Actually, I don't think a ban is possible given the 2nd Amendment. The comparison to other countries isn't particularly valid because the right to bear arms isn't in their Constitution. And there are a whole lot of hoops to go through before a Constitutional Amendment can go into effect.
Show me the Constitutional Amendment that states you give up your right to a trial to prove your guilt. Last time I checked there isn't one. However the NDAA plainly states that you can be hold indefinitely without a trial. This violates the 6th Amendment... but yet they still do it. Do you really think they give a crap about the 2nd if they are willing to violate the 6th?
Actually, the detention sections of the NDAA begin by "affirm[ing]" that the authority of the President under the Authorization for Use of Military Force Against Terrorists (AUMF), a joint resolution passed in the immediate aftermath of the September 11, 2001 attacks, includes the power to detain, via the Armed Forces, any person who was part of or substantially supported al-Qaeda, the Taliban, or associated forces that are engaged in hostilities against the United States or its coalition partners", and anyone who commits a "belligerent act" against the U.S. or its coalition allies in aid of such enemy forces, under the law of war, "without trial, until the end of the hostilities authorized by the [AUMF]". The text authorizes trial by military tribunal, or "transfer to the custody or control of the person's country of origin", or transfer to "any other foreign country, or any other foreign entity".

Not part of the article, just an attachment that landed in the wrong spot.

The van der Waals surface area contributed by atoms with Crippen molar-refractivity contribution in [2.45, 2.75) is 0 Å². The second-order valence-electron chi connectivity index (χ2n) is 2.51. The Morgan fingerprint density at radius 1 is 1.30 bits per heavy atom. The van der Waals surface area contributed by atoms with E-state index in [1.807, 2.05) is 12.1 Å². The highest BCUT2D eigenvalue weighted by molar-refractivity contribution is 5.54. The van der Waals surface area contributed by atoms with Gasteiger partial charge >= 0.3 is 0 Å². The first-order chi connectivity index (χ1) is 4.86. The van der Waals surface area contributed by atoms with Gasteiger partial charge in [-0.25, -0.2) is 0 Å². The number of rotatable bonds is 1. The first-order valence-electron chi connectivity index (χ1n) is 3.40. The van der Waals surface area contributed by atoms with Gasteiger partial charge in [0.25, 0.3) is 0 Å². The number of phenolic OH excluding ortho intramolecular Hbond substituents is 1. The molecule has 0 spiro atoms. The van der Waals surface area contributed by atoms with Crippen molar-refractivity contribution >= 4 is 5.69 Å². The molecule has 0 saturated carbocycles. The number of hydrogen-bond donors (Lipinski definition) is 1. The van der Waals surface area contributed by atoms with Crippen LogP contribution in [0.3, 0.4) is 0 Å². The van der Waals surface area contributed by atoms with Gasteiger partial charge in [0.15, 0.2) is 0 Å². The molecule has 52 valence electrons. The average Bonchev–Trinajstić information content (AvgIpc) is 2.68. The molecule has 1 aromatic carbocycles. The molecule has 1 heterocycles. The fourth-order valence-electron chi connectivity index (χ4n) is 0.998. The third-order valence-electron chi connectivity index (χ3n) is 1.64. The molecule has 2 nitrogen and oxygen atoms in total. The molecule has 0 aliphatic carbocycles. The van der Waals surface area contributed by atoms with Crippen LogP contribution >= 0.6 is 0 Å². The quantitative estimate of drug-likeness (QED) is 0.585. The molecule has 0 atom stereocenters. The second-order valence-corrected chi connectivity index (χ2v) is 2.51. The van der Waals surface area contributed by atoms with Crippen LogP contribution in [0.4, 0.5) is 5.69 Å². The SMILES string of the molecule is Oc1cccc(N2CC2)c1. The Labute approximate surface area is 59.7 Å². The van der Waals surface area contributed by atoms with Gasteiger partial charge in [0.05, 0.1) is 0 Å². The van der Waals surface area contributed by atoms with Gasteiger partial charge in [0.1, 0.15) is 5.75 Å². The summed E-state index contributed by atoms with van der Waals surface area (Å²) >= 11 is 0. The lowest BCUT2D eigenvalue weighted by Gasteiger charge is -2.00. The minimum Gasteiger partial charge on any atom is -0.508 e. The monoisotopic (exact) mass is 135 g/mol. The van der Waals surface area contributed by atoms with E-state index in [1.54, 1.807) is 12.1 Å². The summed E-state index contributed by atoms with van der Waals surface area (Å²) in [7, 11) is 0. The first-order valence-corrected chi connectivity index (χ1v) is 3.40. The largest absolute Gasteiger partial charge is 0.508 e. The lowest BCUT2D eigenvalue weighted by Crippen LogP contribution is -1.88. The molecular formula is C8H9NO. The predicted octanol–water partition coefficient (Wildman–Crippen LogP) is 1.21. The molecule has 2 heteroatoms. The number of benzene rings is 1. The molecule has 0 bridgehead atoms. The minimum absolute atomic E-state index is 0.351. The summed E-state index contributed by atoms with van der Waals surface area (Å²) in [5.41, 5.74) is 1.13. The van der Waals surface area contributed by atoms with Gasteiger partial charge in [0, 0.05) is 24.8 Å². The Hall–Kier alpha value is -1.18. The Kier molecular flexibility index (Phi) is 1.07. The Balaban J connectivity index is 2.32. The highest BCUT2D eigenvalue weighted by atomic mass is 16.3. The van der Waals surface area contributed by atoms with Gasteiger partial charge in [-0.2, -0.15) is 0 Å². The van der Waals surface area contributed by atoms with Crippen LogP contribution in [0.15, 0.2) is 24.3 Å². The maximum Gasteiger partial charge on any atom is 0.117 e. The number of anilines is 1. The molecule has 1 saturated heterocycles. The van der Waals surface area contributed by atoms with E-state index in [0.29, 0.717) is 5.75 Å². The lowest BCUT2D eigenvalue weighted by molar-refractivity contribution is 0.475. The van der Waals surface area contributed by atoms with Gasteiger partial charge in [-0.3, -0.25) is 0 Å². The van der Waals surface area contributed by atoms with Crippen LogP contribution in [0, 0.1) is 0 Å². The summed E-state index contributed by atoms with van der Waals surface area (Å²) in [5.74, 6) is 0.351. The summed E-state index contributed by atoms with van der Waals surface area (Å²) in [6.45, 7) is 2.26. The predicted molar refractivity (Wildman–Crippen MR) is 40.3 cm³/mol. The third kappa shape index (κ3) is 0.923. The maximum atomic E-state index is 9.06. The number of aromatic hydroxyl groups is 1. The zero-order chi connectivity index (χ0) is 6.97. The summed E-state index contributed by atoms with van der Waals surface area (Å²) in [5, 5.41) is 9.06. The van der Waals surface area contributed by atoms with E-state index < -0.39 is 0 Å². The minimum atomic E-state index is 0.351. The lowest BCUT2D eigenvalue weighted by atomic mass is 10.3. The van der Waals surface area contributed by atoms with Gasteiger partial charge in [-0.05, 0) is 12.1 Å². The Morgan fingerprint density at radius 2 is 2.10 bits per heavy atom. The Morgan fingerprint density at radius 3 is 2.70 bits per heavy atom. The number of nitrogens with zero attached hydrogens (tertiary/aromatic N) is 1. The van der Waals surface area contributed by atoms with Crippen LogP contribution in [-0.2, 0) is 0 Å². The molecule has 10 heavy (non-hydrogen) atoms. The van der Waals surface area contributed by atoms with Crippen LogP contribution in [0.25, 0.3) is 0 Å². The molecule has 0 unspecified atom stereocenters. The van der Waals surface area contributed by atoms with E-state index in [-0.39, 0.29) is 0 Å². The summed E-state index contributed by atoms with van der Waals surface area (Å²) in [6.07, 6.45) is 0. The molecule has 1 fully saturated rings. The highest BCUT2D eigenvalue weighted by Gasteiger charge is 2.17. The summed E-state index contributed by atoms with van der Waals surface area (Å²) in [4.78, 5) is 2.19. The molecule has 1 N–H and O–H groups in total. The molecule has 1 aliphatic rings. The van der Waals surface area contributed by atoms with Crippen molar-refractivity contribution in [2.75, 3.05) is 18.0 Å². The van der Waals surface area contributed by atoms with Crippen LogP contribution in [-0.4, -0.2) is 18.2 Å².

Addressing previous conflicts with the Obama Administration regarding the wording of the Senate text, the Senate-House compromise text, in sub-section 1021(d), also affirms that nothing in the Act "is intended to limit or expand the authority of the President or the scope of the Authorization for Use of Military Force". The final version of the bill also provides, in sub-section(e), that "Nothing in this section shall be construed to affect existing law or authorities relating to the detention of United States citizens, lawful resident aliens of the United States, or any other persons who are captured or arrested in the United States." As reflected in Senate debate over the bill, there is a great deal of controversy over the status of existing law.
Do you honestly believe that we didn't do similar things against British sympathizers in the War of 1812 or to Confederate sympathizers in the Civil War? Even in if they were American citizens? Don't forget, Lincoln and Grant personally suspended habeus corpus
during that time. And yet the Republic persists, a century and a half later.
And yes, I'm aware that Michigan has passed a block against any state cooperation with federal officials who wish to detain Americans under sections 1021 and 1022.